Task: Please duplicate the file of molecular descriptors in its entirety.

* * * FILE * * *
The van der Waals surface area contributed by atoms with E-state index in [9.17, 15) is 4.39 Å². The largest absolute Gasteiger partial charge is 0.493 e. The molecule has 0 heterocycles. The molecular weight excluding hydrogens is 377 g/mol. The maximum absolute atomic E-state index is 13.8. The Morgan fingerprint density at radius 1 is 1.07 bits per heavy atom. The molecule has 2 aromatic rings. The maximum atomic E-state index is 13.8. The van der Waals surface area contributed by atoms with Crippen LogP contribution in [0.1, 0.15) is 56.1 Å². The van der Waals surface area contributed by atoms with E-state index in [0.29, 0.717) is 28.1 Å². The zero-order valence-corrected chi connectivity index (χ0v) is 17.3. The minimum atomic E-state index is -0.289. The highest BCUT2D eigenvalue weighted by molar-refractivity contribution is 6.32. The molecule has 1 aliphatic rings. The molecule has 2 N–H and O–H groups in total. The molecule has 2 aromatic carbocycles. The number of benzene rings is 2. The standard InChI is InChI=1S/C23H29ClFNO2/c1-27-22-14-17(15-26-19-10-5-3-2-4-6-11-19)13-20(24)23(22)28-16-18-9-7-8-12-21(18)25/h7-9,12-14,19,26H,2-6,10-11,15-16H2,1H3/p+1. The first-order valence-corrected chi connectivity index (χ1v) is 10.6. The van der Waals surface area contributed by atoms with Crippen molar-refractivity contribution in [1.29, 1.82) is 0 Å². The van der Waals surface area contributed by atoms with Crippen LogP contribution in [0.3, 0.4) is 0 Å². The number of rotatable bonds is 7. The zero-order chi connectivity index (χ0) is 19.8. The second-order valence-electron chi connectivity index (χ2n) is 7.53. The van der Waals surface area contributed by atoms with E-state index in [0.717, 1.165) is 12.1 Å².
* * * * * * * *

The van der Waals surface area contributed by atoms with E-state index in [9.17, 15) is 4.39 Å². The largest absolute Gasteiger partial charge is 0.493 e. The molecule has 0 heterocycles. The molecular weight excluding hydrogens is 377 g/mol. The maximum absolute atomic E-state index is 13.8. The Morgan fingerprint density at radius 1 is 1.07 bits per heavy atom. The molecule has 2 aromatic rings. The maximum atomic E-state index is 13.8. The van der Waals surface area contributed by atoms with Crippen LogP contribution in [0.1, 0.15) is 56.1 Å². The van der Waals surface area contributed by atoms with E-state index in [0.29, 0.717) is 28.1 Å². The zero-order valence-corrected chi connectivity index (χ0v) is 17.3. The minimum atomic E-state index is -0.289. The highest BCUT2D eigenvalue weighted by molar-refractivity contribution is 6.32. The molecule has 1 aliphatic rings. The molecule has 2 N–H and O–H groups in total. The molecule has 2 aromatic carbocycles. The number of benzene rings is 2. The standard InChI is InChI=1S/C23H29ClFNO2/c1-27-22-14-17(15-26-19-10-5-3-2-4-6-11-19)13-20(24)23(22)28-16-18-9-7-8-12-21(18)25/h7-9,12-14,19,26H,2-6,10-11,15-16H2,1H3/p+1. The first-order valence-corrected chi connectivity index (χ1v) is 10.6. The van der Waals surface area contributed by atoms with Crippen molar-refractivity contribution in [1.29, 1.82) is 0 Å². The van der Waals surface area contributed by atoms with Crippen LogP contribution in [0.3, 0.4) is 0 Å². The number of rotatable bonds is 7. The zero-order chi connectivity index (χ0) is 19.8. The second-order valence-electron chi connectivity index (χ2n) is 7.53. The van der Waals surface area contributed by atoms with E-state index in [0.717, 1.165) is 12.1 Å².